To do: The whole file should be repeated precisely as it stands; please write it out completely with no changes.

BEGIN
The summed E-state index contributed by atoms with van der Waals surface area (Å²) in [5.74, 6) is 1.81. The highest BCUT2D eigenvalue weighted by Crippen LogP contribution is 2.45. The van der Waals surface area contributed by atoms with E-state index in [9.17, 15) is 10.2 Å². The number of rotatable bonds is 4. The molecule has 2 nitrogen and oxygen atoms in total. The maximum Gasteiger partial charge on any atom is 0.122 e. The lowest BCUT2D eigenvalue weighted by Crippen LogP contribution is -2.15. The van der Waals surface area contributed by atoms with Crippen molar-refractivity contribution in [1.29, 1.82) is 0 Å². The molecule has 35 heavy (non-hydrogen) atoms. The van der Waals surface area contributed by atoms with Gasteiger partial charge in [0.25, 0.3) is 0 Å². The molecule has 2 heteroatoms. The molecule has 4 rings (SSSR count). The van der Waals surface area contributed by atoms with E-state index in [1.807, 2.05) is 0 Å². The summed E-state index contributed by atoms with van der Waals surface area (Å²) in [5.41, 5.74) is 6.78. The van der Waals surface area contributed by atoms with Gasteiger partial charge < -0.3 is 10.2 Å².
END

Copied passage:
The summed E-state index contributed by atoms with van der Waals surface area (Å²) in [5.74, 6) is 1.81. The highest BCUT2D eigenvalue weighted by Crippen LogP contribution is 2.45. The van der Waals surface area contributed by atoms with E-state index in [9.17, 15) is 10.2 Å². The number of rotatable bonds is 4. The molecule has 2 nitrogen and oxygen atoms in total. The maximum Gasteiger partial charge on any atom is 0.122 e. The lowest BCUT2D eigenvalue weighted by Crippen LogP contribution is -2.15. The van der Waals surface area contributed by atoms with Crippen molar-refractivity contribution in [1.29, 1.82) is 0 Å². The molecule has 35 heavy (non-hydrogen) atoms. The van der Waals surface area contributed by atoms with Gasteiger partial charge in [0.25, 0.3) is 0 Å². The molecule has 2 heteroatoms. The molecule has 4 rings (SSSR count). The van der Waals surface area contributed by atoms with E-state index in [1.807, 2.05) is 0 Å². The summed E-state index contributed by atoms with van der Waals surface area (Å²) in [5.41, 5.74) is 6.78. The van der Waals surface area contributed by atoms with Gasteiger partial charge < -0.3 is 10.2 Å².